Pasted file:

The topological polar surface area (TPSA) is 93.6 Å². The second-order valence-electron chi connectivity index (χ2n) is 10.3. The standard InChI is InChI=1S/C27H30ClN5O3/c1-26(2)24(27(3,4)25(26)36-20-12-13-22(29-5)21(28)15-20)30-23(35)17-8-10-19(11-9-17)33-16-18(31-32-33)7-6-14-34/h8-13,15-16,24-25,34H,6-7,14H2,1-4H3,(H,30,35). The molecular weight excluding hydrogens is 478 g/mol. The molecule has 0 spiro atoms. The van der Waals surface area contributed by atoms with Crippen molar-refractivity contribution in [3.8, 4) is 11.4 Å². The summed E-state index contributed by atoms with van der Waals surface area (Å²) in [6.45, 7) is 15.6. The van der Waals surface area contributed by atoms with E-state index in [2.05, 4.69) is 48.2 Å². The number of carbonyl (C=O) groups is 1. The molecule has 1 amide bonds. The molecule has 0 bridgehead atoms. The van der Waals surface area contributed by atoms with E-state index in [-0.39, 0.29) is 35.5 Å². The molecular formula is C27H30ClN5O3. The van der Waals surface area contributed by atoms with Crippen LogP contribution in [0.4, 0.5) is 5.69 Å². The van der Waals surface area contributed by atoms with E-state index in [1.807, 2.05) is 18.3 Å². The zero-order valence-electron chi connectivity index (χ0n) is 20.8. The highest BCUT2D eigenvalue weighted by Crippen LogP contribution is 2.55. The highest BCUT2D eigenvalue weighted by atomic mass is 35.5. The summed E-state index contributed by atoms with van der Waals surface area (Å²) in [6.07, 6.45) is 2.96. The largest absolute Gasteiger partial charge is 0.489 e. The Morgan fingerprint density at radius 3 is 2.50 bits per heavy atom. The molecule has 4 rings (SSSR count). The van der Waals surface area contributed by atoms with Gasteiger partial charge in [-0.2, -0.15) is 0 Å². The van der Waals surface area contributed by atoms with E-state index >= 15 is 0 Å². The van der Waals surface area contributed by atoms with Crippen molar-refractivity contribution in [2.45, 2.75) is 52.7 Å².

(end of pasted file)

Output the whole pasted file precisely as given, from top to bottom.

The topological polar surface area (TPSA) is 93.6 Å². The second-order valence-electron chi connectivity index (χ2n) is 10.3. The standard InChI is InChI=1S/C27H30ClN5O3/c1-26(2)24(27(3,4)25(26)36-20-12-13-22(29-5)21(28)15-20)30-23(35)17-8-10-19(11-9-17)33-16-18(31-32-33)7-6-14-34/h8-13,15-16,24-25,34H,6-7,14H2,1-4H3,(H,30,35). The molecular weight excluding hydrogens is 478 g/mol. The molecule has 0 spiro atoms. The van der Waals surface area contributed by atoms with Crippen molar-refractivity contribution in [3.8, 4) is 11.4 Å². The summed E-state index contributed by atoms with van der Waals surface area (Å²) in [6.45, 7) is 15.6. The van der Waals surface area contributed by atoms with E-state index in [2.05, 4.69) is 48.2 Å². The number of carbonyl (C=O) groups is 1. The molecule has 1 amide bonds. The molecule has 0 bridgehead atoms. The van der Waals surface area contributed by atoms with E-state index in [-0.39, 0.29) is 35.5 Å². The molecular formula is C27H30ClN5O3. The van der Waals surface area contributed by atoms with Crippen LogP contribution in [0.4, 0.5) is 5.69 Å². The van der Waals surface area contributed by atoms with E-state index in [1.807, 2.05) is 18.3 Å². The zero-order valence-electron chi connectivity index (χ0n) is 20.8. The highest BCUT2D eigenvalue weighted by Crippen LogP contribution is 2.55. The highest BCUT2D eigenvalue weighted by atomic mass is 35.5. The summed E-state index contributed by atoms with van der Waals surface area (Å²) in [6.07, 6.45) is 2.96. The largest absolute Gasteiger partial charge is 0.489 e. The Morgan fingerprint density at radius 3 is 2.50 bits per heavy atom. The molecule has 4 rings (SSSR count). The van der Waals surface area contributed by atoms with Gasteiger partial charge in [-0.2, -0.15) is 0 Å². The van der Waals surface area contributed by atoms with E-state index >= 15 is 0 Å². The van der Waals surface area contributed by atoms with Crippen molar-refractivity contribution in [2.45, 2.75) is 52.7 Å².